Thibodaux is located along the banks of Bayou Lafourche in the state of Louisiana. As of 2010, it had a population of about 14,500.
The Bayou Country Children's Museum in Thibodaux combines Cajun history, education, and fun and is a fantastic way to spend a day with the family. You can also visit the Bayou Blue Choctaw Library, which is open all day except Saturdays and Sundays.
The guides of Torre Cajun Swamp Tours will inform you about the history and history of Thibodaux and also give you some tips for those who enjoy a slow ride through the wetlands. From April to October, swamp tours are offered each week. The community includes the Bayou Country Children's Museum, Thibodeau Blue Choctaw Library, and many other local attractions.
More than a dozen parades roll through Thibodaux each year, from the annual New Year's Day parade to many more throughout the seasons. Visit the miles of beautiful coves and stop to learn about the unspoiled history of the area, and don't forget the epic fishing scenes. Cajun restaurants with a bowl of gumbo that can only be heaven are found throughout the city as well.
If you're the party type, there are certainly more than a dozen locations where you can throw a drink back, dance, and have a great time. Try something different at several quirky, casual restaurants, some of which serve giant baked potatoes topped with all kinds of goodies. The duck Andouille Gumbo is paradise in a bowl.
The carnival atmosphere can also be captured in the parades that take place in the two weeks before Carnival Day, also known as Fat Tuesday.
The Jean Lafitte Wetland, managed by the National Park Service, hosts special events and displays the French culture of the Acadia, which remains strong in Thibodaux. Da Swamp Bayou Tours and the museum offers guided tours of the Bayou, excursions accompanied by traditional Caja music and artifacts that recall the early years of the city.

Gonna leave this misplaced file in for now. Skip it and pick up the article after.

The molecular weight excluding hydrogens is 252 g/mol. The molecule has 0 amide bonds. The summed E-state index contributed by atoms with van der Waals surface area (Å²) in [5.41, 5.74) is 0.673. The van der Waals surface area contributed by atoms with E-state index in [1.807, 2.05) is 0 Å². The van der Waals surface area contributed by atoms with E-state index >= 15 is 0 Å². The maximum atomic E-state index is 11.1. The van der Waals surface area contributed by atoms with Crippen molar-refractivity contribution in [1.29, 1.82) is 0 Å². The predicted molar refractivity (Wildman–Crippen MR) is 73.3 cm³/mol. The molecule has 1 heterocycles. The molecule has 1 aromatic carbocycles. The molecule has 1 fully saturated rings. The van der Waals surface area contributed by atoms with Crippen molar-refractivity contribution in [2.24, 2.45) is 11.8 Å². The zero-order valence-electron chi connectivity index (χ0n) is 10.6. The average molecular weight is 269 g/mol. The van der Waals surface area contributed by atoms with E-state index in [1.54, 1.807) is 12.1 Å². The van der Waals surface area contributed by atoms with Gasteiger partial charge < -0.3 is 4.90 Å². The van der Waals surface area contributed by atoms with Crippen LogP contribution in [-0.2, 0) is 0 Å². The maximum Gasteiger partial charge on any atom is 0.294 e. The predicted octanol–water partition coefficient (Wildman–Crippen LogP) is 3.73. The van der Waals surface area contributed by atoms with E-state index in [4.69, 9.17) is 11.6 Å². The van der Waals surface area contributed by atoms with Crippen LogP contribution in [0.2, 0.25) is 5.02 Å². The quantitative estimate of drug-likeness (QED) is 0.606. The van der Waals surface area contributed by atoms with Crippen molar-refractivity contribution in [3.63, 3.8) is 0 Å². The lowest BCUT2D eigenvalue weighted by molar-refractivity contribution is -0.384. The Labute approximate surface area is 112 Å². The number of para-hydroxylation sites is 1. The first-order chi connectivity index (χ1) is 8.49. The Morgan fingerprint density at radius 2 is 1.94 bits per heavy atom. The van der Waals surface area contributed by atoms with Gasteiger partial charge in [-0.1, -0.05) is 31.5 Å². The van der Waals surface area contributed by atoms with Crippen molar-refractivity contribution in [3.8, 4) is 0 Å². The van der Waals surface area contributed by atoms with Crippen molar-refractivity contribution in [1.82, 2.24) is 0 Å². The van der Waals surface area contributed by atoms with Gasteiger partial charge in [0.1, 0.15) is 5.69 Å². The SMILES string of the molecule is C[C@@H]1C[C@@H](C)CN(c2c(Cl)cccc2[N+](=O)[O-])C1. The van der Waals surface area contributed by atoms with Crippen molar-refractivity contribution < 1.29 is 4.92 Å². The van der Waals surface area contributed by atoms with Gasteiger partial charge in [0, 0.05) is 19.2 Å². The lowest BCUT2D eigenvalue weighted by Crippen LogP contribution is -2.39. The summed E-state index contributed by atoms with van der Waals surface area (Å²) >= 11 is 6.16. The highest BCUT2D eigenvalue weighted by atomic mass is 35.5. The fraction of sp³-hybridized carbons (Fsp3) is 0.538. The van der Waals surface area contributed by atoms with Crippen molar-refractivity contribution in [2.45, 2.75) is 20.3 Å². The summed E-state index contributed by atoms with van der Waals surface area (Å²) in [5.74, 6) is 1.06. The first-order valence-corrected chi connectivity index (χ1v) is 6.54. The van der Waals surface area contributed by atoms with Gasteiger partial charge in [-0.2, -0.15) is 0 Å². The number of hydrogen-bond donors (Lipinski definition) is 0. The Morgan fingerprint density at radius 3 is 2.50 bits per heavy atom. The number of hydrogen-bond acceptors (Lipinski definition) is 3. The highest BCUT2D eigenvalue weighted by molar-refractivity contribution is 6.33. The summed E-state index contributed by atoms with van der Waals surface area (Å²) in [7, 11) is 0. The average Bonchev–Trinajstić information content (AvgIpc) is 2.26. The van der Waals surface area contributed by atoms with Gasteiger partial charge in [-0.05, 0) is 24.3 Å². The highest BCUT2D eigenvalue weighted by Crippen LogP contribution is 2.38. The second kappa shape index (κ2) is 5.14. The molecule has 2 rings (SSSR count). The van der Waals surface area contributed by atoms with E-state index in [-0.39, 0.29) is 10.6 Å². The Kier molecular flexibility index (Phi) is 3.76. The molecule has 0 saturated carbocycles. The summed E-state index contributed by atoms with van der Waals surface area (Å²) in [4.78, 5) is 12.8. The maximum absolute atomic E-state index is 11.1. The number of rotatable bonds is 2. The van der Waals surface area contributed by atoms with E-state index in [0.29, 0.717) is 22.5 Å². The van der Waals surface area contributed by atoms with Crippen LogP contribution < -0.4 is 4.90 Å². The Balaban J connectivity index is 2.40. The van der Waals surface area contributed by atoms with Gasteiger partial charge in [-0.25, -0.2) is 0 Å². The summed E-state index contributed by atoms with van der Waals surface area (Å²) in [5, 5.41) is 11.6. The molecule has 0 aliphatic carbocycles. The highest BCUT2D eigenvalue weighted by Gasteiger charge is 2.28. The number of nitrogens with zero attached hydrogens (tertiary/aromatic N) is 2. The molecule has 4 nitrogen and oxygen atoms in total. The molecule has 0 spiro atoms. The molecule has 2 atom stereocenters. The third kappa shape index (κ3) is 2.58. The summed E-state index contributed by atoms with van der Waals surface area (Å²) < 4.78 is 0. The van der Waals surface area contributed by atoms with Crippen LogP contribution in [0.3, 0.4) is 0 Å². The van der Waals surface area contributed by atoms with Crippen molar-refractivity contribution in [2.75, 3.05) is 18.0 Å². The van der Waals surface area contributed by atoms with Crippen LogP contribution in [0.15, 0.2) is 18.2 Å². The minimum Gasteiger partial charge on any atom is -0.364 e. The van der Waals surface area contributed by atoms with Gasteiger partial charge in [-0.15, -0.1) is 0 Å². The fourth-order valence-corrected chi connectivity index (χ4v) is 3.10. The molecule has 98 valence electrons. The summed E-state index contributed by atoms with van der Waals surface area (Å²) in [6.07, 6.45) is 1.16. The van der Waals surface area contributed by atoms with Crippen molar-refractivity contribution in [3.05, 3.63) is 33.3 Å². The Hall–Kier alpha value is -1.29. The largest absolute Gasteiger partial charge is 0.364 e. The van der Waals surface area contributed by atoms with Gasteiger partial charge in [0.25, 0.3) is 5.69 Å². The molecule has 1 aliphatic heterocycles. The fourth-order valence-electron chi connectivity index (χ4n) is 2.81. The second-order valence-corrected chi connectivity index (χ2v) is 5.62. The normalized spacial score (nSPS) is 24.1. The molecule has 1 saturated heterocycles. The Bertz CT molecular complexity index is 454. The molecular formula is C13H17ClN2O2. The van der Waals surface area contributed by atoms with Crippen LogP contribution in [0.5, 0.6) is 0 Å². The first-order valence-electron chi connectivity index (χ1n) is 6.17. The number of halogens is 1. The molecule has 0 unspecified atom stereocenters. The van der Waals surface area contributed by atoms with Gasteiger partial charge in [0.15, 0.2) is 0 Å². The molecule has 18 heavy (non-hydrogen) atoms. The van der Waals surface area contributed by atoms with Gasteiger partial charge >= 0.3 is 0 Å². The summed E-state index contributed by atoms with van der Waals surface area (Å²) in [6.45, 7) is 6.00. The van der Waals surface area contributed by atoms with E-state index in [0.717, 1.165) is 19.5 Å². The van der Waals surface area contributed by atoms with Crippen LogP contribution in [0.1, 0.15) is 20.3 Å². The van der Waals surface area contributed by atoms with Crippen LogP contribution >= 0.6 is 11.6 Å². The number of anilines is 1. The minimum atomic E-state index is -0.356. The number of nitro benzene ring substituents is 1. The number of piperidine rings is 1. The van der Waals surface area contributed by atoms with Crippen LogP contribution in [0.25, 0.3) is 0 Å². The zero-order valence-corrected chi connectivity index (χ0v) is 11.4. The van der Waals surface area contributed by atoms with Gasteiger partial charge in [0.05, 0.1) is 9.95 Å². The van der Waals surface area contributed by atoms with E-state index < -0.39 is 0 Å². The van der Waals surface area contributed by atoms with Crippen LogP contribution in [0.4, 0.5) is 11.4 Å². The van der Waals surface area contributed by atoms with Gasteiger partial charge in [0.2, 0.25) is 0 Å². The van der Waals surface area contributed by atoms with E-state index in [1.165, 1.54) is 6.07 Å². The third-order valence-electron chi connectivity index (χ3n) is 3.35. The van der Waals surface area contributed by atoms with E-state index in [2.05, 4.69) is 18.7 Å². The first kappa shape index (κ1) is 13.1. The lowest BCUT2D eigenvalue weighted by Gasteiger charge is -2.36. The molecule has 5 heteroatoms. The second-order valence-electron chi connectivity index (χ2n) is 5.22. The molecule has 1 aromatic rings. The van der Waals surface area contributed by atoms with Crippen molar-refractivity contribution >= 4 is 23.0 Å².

Thibodaux's leisure department offers a wide range of activities for children and adults, including swimming, canoeing, kayaking, hiking, and fishing, as well as a variety of other activities.
There are many options for families looking to spend some time in Thibodaux. From highly-rated museums to a variety of restaurants and bars, there are aspects that make this a great place to live, work, or vacation in Louisiana.
Laurel Valley Village offers Torres Swamp Tours that bring adventure to the soul. This is a city that is within the municipality and contains many historical sites that sound so historic. Learn about Cajun culture, the slaves who worked in the fields in the service of the Chitimacha Indians, and the history of Thibodaux and its people.
What makes Lafourche Parish such a unique cultural destination, along with its good food and culture, is its proximity to the Mississippi.
The history of the Bayou Lafourche region is appreciated in the Lockport Museum, which is located on the site of a historic and well-preserved bank dating back to 1910. The city was incorporated in 1884 as a town with a little over 1,000 inhabitants.
Bayou Lafourche is a 106-mile waterway that stretches from Donaldsonville on the Mississippi River to the Gulf of Mexico. The family of the town name Thibodaux is mentioned in Hank Williams' "Jambalaya Bayou," and in 1838, the name was changed to Thibodeaux, but the current spelling of Thibodaux was adopted in the New Orleans Times-Picayune newspaper in 1884.